I favor the solution of everyone on Earth living in one mega-city the size of Texas: http://joshblackman.com/blog/2...
I recall hearing a few stories about amateur astronomers and/or teams detecting exoplanets. See this previous Slashdot article, for example:
Is this the kind of thing that you're interested in?
If anyone on Slashdot has made a major career shift into the sciences later in life, I would be very interested to hear that story.
I once had a RAID5 array with 4 disks on my home computer. Two disks were connected to the motherboard, and two were connected to a SATA PCI card because the MoBo didn't have enough SATA slots. One day, the PCI card had a little hiccup, and two of the 4 disks got out of sync. The array was toast. Note that my RAID5 array contributed to this failure -- it would not have happened if I had not been running RAID (and if I hadn't made a poor configuration choice). Fortunately, I had a backup.
RAID is great for protecting mission-critical systems from HDD failure when uptime is a major concern -- but it can also cause more problems than it solves. Now, my business server uses RAID but my home computer does not.
For my office data, I have an external HDD that uses rsnapshot to create incremental snapshots every hour, day, week, and month. The server data is also mirrored to each desktop in the office, and my laptop, daily. For offisite backups (other than my laptop), I use duplicity to backup to Amazon S3, which costs about $3 per month. I realize that there are some security issues with this setup.
I store my offsite backups at my office. To do this effectively, I use three backup HDDs. One sits in a SATA dock at home, and mirrors my data every hour. The other two are at the office. Every so often, I take one of the HDDs home and stick it in the dock so that it updates to the latest version of my data, then I bring it back to the office. Next time, I take the other HDD home. This ensures that one of the HDDs is always offsite, and all three of the HDDs are never in the same place.
The obvious downside to this is that I have to remember to carry my HDDs back and forth. I haven't done it for a few months now. I suppose that an automated and encrypted rsync solution would be superior, but I honestly don't really care about my data very much.
The only thing that comes to mind after seeing those outdoor pictures in the article: please give us a model with a matte display. I dislike glossy screens in general, but on tablets that will probably be used outside in the sun they are positively horrible. In the photos you can hardly see the screen for all the glare.
This. I'm using mine outdoors right now, and the display is really suffering from reflection. This is unfortunate, because it's the ideal machine for me to use if I want to take my work outdoors on a pleasant afternoon. It's still usable, but less so at certain angles. And it helps if you wear a black shirt.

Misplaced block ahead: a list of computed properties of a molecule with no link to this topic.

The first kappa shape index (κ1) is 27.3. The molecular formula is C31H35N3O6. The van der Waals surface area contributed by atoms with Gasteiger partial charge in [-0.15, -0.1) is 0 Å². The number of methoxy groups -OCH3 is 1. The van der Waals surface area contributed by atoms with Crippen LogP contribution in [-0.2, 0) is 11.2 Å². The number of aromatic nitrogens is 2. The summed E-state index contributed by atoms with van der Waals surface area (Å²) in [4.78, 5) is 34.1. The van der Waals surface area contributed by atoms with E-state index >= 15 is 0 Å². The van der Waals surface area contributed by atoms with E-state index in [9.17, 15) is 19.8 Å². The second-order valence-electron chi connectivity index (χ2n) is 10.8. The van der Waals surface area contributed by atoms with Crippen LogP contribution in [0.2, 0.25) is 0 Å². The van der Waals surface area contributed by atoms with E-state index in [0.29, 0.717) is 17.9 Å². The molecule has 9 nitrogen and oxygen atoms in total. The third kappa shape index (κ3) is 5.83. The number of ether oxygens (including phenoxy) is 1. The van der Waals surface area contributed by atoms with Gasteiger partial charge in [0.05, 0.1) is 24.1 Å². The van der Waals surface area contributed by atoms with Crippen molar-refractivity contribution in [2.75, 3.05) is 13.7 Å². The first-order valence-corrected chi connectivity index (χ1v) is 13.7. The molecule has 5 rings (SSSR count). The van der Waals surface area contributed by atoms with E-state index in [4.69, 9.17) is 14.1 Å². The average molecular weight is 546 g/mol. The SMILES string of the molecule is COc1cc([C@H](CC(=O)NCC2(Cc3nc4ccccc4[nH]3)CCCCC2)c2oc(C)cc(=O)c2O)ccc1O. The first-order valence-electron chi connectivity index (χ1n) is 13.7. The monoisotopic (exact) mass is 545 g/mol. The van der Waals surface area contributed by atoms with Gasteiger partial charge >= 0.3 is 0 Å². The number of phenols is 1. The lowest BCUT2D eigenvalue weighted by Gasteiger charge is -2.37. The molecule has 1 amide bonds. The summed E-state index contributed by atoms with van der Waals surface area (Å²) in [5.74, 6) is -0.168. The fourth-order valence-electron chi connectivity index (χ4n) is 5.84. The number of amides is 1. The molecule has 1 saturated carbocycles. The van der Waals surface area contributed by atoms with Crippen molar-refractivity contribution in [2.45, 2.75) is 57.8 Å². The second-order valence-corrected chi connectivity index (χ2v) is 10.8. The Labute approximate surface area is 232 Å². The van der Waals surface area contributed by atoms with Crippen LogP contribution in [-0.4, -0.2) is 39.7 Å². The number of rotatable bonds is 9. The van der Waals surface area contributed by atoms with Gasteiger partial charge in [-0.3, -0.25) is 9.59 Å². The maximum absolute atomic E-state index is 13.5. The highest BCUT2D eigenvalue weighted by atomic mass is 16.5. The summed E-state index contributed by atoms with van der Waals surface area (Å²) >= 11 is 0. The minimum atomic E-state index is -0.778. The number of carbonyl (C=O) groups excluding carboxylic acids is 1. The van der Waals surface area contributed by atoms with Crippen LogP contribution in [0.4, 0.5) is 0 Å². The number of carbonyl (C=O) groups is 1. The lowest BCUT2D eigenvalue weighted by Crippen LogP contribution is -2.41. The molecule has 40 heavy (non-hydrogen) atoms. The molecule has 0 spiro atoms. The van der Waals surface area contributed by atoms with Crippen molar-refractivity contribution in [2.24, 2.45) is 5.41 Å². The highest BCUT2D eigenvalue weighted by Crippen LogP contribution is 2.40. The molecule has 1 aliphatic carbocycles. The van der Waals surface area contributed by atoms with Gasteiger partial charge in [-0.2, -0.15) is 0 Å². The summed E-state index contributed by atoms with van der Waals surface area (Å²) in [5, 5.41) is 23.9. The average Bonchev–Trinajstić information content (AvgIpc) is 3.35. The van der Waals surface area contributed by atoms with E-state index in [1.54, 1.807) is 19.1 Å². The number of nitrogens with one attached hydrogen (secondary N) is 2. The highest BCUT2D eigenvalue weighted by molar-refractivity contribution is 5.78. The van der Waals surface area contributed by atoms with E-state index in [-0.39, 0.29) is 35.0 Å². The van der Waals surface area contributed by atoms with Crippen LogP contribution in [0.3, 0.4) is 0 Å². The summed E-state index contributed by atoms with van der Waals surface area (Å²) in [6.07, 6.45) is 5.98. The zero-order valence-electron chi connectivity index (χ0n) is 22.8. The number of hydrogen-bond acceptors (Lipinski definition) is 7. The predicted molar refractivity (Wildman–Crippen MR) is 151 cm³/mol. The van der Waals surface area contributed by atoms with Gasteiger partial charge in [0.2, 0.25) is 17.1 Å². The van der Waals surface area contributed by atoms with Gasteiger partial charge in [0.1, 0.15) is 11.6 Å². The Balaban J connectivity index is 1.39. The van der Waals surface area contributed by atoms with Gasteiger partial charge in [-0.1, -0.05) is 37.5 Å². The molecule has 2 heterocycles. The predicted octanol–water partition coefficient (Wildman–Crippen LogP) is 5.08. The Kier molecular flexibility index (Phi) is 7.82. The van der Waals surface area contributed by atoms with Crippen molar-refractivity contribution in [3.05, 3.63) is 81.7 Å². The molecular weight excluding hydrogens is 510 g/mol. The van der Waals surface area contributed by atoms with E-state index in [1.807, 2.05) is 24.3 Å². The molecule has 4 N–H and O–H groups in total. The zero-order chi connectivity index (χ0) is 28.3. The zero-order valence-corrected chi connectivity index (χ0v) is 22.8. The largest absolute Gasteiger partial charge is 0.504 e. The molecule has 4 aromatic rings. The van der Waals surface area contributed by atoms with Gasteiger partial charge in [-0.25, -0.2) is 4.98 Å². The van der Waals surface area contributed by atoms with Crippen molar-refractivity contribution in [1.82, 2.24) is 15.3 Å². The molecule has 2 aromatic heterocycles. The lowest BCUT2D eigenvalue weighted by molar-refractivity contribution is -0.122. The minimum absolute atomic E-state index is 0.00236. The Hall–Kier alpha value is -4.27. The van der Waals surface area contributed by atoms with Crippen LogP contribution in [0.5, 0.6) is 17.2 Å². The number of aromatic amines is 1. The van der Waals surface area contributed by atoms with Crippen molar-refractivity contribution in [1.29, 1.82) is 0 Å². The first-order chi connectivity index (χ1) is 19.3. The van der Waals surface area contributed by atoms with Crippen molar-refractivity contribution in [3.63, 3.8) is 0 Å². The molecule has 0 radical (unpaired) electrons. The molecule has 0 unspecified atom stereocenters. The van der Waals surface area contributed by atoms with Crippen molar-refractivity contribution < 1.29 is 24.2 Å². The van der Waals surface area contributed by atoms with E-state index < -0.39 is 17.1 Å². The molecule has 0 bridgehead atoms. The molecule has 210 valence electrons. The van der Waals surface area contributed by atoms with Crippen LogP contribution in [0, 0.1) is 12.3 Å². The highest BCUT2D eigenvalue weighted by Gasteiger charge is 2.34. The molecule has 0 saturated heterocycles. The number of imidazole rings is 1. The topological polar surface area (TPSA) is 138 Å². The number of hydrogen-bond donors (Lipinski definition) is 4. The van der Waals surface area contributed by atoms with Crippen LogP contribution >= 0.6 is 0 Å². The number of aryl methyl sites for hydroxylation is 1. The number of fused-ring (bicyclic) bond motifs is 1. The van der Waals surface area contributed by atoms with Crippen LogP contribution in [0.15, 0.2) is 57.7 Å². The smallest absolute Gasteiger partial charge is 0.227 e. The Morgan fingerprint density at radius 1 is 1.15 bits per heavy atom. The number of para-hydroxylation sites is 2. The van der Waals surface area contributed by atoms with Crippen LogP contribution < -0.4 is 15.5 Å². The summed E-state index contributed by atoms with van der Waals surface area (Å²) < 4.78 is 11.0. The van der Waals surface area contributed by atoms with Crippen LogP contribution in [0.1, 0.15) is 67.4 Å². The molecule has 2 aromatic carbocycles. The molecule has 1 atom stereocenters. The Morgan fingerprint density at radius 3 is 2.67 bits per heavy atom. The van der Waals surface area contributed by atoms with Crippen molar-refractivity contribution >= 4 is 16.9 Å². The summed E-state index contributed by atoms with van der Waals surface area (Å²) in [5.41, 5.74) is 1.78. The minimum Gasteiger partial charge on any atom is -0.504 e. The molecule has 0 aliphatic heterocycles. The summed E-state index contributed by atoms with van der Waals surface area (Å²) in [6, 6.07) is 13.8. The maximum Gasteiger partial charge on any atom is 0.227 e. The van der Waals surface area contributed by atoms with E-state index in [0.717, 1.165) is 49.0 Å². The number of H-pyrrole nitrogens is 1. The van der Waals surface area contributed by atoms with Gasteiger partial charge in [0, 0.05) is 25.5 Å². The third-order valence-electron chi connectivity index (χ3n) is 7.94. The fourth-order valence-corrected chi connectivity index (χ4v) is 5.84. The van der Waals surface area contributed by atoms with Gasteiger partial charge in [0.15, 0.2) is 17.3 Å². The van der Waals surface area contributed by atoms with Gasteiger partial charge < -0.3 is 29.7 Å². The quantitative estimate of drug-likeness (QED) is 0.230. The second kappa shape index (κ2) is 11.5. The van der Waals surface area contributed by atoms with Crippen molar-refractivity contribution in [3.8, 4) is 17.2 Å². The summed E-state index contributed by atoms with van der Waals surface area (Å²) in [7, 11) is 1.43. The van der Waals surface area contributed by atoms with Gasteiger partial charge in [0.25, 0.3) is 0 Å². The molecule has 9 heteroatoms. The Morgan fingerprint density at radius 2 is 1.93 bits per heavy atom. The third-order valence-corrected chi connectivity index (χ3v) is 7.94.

My Surface Pro 3 keyboard is actually larger (i.e. wider) than my full-sized desktop keyboard. I find it to be a very good keyboard, but it's a matter of preference. I find the keyboard on the Macbook Air to be irritating, and a lot of people like that keyboard very much. You can always get a separate bluetooth keyboard that you like better. This is probably the reason that MS didn't bundle the keyboard with the device.
I got a Surface Pro 3 last month, and I totally love it. I do a lot of document editing, and the stylus makes it very easy. After a week of using OneNote, I was completely off paper. In fact, I'm on vacation right now doing business from my hammock, and I'm more productive than I usually am in my office. The screen is almost the same size as a piece of paper, and the high-res display makes it pleasant for reading. The fact that it's so easy to split the screen between two different documents makes it extremely easy and intuitive to input edits. I can't really say whether it's good for entertainment or gaming, because I have never used it for that. But for the office, it's perfect for me. I started using Linux in 2004, when MS was at its worst. Since then, they've improved tremendously and have won back my business. I still run Debian on my office server of course.
I got an Android tablet for the office last year, but I ended up never using it; doing anything useful was incredibly awkward. The Surface Pro 3 is what I hoped that tablet would be. The thing is, MS can afford to throw $1.7 billion at a problem until they get it right, and they have now gotten it right.
Doesn't have the same ring to it. I can see why they picked Panama for the first one.
Lake Nicaragua was considered for a canal even before Panama. The idea has been picked up and dropped many times since, which is not to say that it won't succeed this time. http://en.wikipedia.org/wiki/N...
Like getting your head chopped off -- no way to see it coming.
"Raising animals to eat produces more greenhouse gasses (via methane and nitrous oxide) than all of the carbon dioxide excreted by automobiles, boats, planes and trains in the world combined. "
"Yes, quitting meat can reduce your carbon footprint significantly more than quitting driving.""
Link to Original Source
I made it up. I like to say it to my wife when we're about to leave a restaurant.
I have never lived in an apartment long enough to have a CFL burn out.